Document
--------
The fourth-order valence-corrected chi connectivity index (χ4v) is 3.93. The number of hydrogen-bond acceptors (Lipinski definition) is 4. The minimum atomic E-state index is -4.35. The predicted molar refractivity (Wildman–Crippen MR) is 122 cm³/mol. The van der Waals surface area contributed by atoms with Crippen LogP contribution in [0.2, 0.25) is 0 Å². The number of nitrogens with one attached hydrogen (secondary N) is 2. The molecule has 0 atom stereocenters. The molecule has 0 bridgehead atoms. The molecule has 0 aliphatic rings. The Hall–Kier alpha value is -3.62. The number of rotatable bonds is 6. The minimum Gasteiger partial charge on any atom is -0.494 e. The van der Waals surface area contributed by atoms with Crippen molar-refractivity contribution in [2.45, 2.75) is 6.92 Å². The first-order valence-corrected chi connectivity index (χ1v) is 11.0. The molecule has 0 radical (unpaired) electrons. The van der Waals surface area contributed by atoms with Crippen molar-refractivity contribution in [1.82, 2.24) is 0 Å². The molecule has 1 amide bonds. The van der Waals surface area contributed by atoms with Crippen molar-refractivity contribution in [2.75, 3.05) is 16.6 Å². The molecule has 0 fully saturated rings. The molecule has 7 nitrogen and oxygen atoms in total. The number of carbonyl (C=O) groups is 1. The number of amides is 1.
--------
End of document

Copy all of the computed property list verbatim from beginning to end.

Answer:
The fourth-order valence-corrected chi connectivity index (χ4v) is 3.93. The number of hydrogen-bond acceptors (Lipinski definition) is 4. The minimum atomic E-state index is -4.35. The predicted molar refractivity (Wildman–Crippen MR) is 122 cm³/mol. The van der Waals surface area contributed by atoms with Crippen LogP contribution in [0.2, 0.25) is 0 Å². The number of nitrogens with one attached hydrogen (secondary N) is 2. The molecule has 0 atom stereocenters. The molecule has 0 bridgehead atoms. The molecule has 0 aliphatic rings. The Hall–Kier alpha value is -3.62. The number of rotatable bonds is 6. The minimum Gasteiger partial charge on any atom is -0.494 e. The van der Waals surface area contributed by atoms with Crippen molar-refractivity contribution in [2.45, 2.75) is 6.92 Å². The first-order valence-corrected chi connectivity index (χ1v) is 11.0. The molecule has 0 radical (unpaired) electrons. The van der Waals surface area contributed by atoms with Crippen molar-refractivity contribution in [1.82, 2.24) is 0 Å². The molecule has 1 amide bonds. The van der Waals surface area contributed by atoms with Crippen molar-refractivity contribution in [2.75, 3.05) is 16.6 Å². The molecule has 0 fully saturated rings. The molecule has 7 nitrogen and oxygen atoms in total. The number of carbonyl (C=O) groups is 1. The number of amides is 1.